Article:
October 19th, icy winds sing in harmonic gusts, dominating the psychic landscape. We hang out in anticipation close to a frozen lake. In solitude, yet near a skeleton dressed in black garments, we’re told about the erotic value of aging. “The obsession with the skin layer is surface-level,” the skeleton says. “Look deeper together, if you can manage it right now.”
Apparitions of roach infestations, cyclops-in-miniature clinging to a rocky abyss while gazing at us from all directions, detached human organs and miscommunications about overdraft bank accounts bombard our awareness. Our obsessional devotion and sacred marriages are pulled down next to this ice and below it, and our faces are changed. The divine union that had worn a pleasant face to human eyes now reveals its two-facedness; its agony, betrayal, and deeper octaves of erotic union, deeper than the “pleasant.”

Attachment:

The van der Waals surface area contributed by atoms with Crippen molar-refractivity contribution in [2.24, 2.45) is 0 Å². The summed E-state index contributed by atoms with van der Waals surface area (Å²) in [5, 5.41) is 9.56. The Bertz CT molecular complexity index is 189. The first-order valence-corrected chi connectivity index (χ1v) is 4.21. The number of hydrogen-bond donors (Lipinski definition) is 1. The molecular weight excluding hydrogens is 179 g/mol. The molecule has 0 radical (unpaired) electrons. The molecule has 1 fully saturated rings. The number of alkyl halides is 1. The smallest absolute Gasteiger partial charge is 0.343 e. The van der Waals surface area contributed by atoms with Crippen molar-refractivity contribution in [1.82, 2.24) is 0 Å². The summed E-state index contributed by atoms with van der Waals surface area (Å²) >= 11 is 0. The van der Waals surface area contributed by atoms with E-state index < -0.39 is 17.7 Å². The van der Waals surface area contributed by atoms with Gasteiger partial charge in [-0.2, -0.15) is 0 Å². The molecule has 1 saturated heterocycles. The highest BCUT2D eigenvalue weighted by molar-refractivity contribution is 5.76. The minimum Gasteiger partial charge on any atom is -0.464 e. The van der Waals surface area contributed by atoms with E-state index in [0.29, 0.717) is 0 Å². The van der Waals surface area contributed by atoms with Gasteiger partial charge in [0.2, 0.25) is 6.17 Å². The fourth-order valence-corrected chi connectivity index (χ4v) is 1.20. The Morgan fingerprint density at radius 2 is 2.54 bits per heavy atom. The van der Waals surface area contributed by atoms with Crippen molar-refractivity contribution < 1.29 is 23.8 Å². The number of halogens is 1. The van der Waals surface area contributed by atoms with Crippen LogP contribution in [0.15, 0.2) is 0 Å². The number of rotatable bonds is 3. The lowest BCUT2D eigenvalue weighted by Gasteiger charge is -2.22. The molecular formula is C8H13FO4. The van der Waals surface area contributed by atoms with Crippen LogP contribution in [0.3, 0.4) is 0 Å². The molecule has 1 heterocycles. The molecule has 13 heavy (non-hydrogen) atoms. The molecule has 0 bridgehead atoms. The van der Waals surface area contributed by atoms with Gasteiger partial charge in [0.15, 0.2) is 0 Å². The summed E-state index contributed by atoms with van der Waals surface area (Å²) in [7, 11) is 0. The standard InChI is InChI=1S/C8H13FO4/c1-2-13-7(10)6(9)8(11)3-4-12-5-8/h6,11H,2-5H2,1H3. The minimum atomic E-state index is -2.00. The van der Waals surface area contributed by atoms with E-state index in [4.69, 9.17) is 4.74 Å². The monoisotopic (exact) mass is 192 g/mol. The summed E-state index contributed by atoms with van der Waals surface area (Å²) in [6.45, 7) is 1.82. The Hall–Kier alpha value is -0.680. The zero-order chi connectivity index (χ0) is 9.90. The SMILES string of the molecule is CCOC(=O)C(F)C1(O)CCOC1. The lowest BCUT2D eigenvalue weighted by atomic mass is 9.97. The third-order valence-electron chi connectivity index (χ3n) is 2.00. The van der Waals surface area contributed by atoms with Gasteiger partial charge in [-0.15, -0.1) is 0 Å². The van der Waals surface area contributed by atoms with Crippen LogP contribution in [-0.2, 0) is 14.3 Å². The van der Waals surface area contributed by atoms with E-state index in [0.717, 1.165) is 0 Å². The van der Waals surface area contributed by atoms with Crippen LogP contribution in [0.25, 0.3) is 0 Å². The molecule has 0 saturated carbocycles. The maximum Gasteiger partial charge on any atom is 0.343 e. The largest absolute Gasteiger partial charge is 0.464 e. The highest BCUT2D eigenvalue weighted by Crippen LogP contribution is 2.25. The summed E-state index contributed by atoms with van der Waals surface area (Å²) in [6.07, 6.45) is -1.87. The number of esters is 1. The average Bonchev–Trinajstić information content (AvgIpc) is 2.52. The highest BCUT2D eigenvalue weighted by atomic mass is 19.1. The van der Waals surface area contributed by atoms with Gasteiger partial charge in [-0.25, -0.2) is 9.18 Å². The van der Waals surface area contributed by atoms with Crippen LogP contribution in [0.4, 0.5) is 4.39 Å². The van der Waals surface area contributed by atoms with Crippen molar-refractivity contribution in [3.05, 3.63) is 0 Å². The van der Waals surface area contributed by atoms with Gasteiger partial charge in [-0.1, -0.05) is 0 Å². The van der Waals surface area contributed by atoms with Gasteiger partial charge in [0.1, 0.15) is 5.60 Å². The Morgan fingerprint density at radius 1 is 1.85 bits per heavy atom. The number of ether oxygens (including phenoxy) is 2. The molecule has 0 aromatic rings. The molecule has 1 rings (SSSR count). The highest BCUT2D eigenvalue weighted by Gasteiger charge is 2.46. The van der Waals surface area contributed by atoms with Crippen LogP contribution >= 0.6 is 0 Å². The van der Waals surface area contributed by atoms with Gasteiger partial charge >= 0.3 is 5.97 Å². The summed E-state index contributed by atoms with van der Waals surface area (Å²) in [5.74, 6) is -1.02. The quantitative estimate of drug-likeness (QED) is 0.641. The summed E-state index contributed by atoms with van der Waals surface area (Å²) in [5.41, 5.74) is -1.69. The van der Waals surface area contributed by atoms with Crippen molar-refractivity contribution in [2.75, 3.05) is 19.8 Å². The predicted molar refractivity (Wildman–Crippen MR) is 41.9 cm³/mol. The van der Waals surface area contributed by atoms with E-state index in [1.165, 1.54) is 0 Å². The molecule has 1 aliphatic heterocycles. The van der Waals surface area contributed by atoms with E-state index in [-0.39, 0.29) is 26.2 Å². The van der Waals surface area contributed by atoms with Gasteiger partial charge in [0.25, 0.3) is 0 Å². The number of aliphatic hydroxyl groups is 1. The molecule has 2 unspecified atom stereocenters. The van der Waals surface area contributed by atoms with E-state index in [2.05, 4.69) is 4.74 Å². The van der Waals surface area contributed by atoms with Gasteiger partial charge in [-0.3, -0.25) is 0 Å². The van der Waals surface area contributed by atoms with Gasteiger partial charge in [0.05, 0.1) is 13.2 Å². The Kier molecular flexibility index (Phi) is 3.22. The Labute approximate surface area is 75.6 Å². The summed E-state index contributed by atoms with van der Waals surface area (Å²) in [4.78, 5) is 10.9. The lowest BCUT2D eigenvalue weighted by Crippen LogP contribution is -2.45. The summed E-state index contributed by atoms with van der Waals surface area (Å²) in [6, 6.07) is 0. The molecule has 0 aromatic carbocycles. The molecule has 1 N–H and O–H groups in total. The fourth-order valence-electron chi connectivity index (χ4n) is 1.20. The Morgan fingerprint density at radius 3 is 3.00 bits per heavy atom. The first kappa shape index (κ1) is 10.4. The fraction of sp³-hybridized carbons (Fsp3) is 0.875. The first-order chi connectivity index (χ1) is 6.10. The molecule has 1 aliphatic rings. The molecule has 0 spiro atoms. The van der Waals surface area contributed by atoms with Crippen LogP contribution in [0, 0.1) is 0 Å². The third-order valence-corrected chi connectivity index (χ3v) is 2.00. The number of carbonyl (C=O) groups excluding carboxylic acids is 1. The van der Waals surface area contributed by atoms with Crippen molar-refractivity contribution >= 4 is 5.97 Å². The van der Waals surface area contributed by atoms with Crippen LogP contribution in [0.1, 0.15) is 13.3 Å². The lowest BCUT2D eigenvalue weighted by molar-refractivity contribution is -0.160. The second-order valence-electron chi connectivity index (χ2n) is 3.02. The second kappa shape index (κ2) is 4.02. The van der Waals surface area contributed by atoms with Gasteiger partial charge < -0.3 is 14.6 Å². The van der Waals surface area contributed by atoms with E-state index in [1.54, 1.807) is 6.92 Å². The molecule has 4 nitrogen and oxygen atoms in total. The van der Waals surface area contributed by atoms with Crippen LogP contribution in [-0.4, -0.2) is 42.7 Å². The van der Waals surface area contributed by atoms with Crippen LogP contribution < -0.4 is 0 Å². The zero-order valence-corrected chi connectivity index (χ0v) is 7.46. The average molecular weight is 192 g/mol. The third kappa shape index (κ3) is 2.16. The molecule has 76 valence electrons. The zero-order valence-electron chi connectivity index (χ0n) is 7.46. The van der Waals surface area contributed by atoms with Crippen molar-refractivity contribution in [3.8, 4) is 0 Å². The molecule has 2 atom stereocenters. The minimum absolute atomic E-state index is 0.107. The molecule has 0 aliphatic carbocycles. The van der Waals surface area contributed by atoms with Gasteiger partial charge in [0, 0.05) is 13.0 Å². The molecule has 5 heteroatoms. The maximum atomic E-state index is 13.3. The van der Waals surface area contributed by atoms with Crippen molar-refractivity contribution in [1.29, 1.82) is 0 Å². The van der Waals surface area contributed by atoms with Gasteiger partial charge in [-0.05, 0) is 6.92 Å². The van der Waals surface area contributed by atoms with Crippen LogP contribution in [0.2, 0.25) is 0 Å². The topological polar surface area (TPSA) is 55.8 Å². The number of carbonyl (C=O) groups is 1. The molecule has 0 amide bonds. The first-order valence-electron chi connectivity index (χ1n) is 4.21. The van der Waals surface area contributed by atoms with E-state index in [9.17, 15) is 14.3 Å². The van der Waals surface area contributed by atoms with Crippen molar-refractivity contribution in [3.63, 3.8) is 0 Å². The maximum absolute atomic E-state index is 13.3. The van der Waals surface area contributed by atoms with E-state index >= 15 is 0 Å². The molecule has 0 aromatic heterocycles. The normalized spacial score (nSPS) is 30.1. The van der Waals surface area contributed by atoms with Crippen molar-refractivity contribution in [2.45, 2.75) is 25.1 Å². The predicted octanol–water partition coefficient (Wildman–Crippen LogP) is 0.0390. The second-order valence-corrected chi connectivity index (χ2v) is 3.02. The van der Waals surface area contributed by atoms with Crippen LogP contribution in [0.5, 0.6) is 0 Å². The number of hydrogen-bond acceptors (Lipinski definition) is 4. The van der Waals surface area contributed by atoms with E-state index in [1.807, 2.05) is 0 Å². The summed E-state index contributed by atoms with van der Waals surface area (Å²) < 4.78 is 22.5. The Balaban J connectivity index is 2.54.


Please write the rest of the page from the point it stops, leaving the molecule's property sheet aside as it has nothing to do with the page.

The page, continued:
The greed to caution against is not in going toward the fear of ugliness and learning to love it, but in the step-by-step instructions to applying wicked facial cosmetics: the perfectly placed eyeliner, wrinkles, prosthetic noses and pink lips are us posing as a sinister emperor wanting manifest destiny, greedy to dominate all of nature in his flight from what he considers ugly limitation. We’re advised to hold these yearnings close to the ice and snowy barnacles, along with the buggy mortal mess, the detritus from what we’ve left unclean, from love turned on its head—and to merge with the feelings these fragments breathe into our life.